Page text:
Forced to match public spending with revenue (some monkey-business excluded), leaders have only two good options:  Cut spending or raise taxes.  You would think that this would be easy enough.  But either option takes money from people who feel it should be theirs. The conflict is so fierce, the interests so entrenched, that leaders will walk dangerously close to default, to failing to meet obligations, rather than give up what they defend.

In the federal government, we have a different problem.

The Bush administration did away with Clinton-era commitments to pay for spending increases or tax cuts by finding sources of revenue.  Without even that modest amount of discipline, legislators, who get elected by pleasing their constituents, consistently spent their way into incumbancy.

I do not fault the Bush or Obama administrations for their emergency efforts to buy off an economic Depression (or substantial risk thereof)through massive deficit spending on short-term stimulus.  It was the best judgment of the experts, and it seems to have worked.  A Depression is far more costly than the money spent on stimulus.  But neither does this deal with the underlying problems in long-term public spending.  How do we reverse course and begin to bring the long-term spending equation in line with the revenue picture?

It may be that our political system is able to solve the problem.  The public is aware and concern over public spending is growing.  President Barrack Obama has called for a return to “pay as you go” legislation. This will make it far more difficult for Congress to add new deficit spending.  Even the roughly one-trillion dollars discussed as a budget for health care reform is being treated as “pay as you go” spending requiring an offsetting spending cut or tax increase to protect the overall national budget.

However, we have traveled so far down the path of deficit spending, that we will have to do more than maintain our course.  Bloomberg podcast — “Rivlin Says Fed More Concerned About Deflation Than Inflation”

The nation has already made commitments to spending on Medicare and Medicaid that will dig us deeper in debt over the next ten years.  We would have to legislate cuts in Medicare and Medicaid in order to get out of those commitments, if we wanted to.  Therefore, new efforts must be made to raise revenue or cut spending in order to just maintain the level of deficit we have now.  We need courageous leadership, willing to ask for sacrifice from all parts of our society, and we need disciplined leaders, willing to put their careers on the line in order to do what is right.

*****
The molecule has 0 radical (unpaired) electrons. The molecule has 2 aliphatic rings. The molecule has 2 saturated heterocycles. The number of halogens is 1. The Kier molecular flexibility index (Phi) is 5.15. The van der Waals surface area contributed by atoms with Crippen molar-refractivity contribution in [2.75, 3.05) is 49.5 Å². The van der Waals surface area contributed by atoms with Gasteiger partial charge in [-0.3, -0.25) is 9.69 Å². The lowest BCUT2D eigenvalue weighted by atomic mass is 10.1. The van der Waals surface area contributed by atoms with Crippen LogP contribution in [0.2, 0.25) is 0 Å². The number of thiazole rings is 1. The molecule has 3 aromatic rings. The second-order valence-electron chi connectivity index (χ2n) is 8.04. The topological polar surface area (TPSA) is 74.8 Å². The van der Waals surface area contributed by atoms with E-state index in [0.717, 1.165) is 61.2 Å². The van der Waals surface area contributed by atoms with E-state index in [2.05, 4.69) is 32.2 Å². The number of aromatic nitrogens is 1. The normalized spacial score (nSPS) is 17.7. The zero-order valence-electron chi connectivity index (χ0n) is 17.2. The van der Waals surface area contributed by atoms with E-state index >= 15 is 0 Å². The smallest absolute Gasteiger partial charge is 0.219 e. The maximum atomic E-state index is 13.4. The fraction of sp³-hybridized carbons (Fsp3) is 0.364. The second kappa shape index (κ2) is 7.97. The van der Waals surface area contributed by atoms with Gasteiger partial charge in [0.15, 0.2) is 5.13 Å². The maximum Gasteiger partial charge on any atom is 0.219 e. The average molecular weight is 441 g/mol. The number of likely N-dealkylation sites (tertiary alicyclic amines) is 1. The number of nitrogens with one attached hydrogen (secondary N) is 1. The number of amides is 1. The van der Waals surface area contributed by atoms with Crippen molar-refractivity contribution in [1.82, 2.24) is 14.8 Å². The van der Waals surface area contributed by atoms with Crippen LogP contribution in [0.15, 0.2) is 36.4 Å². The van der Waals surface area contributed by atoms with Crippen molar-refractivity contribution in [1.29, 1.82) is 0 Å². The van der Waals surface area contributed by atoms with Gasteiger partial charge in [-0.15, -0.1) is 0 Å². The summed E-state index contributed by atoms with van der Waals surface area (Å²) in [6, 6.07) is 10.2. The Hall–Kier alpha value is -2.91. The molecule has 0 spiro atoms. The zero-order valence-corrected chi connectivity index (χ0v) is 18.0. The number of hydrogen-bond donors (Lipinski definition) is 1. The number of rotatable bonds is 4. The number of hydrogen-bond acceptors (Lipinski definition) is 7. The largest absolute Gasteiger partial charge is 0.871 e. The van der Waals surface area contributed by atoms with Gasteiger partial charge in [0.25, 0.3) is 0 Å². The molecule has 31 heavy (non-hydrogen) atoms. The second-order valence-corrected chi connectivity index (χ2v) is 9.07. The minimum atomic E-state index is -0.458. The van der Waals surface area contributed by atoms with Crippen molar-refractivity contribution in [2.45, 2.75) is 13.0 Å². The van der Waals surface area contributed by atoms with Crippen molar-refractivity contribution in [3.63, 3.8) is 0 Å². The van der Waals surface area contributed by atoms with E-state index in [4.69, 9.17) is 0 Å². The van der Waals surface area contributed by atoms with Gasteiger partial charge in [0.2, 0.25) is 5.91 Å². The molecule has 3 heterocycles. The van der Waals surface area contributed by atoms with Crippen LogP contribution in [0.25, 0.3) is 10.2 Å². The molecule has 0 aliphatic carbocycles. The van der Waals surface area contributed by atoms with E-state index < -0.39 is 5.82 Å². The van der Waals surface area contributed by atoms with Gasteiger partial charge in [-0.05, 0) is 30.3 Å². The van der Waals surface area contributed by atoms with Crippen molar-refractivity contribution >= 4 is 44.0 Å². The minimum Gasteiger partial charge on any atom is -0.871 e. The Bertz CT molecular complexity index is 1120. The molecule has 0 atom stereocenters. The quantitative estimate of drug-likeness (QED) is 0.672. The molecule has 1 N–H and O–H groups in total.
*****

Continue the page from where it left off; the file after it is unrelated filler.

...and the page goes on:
The recession will end and revenue will therefore increase, but that does not mean we will be out of the woods.  If Congress is not able to legislate long-range fiscal responsibility we will need new solutions.  One approach, discussed in the past, is across-the-board spending cuts.  Another would be to create a deficit Czar or independent commission with responsibility for recommending spending cuts and revenue increases that would lead to a reasonable deficit.

We should think of the deficit as a percentage of the national economy, not a dollar figure.  When the percentage begins moving down, towards historic norms, we will be on the right track.

It might be that a group of leaders we trust, who are not elected officials, could do a better job giving us tough medicine than the people we pay to give us only good news.  In any case, the sooner we take the medicine, the sooner we will begin the road to recovery.

Pre-existing Conditions and Health Care Reform

Originally published at on July 1, 2009

Neccessary reforms or free-market intrusions?

There are three different classes of people in the health care marketplace in the United States: those receiving employer provided-health insurance, those who individually acquire health plans and those who remain uninsured.

Each group has a different stake in the outcome of health care reform. While costs impact all three, some crucial issues only affect one segment of the health care population, and “exclusions” and “rescissions” are important issues for those who purchase health care individually.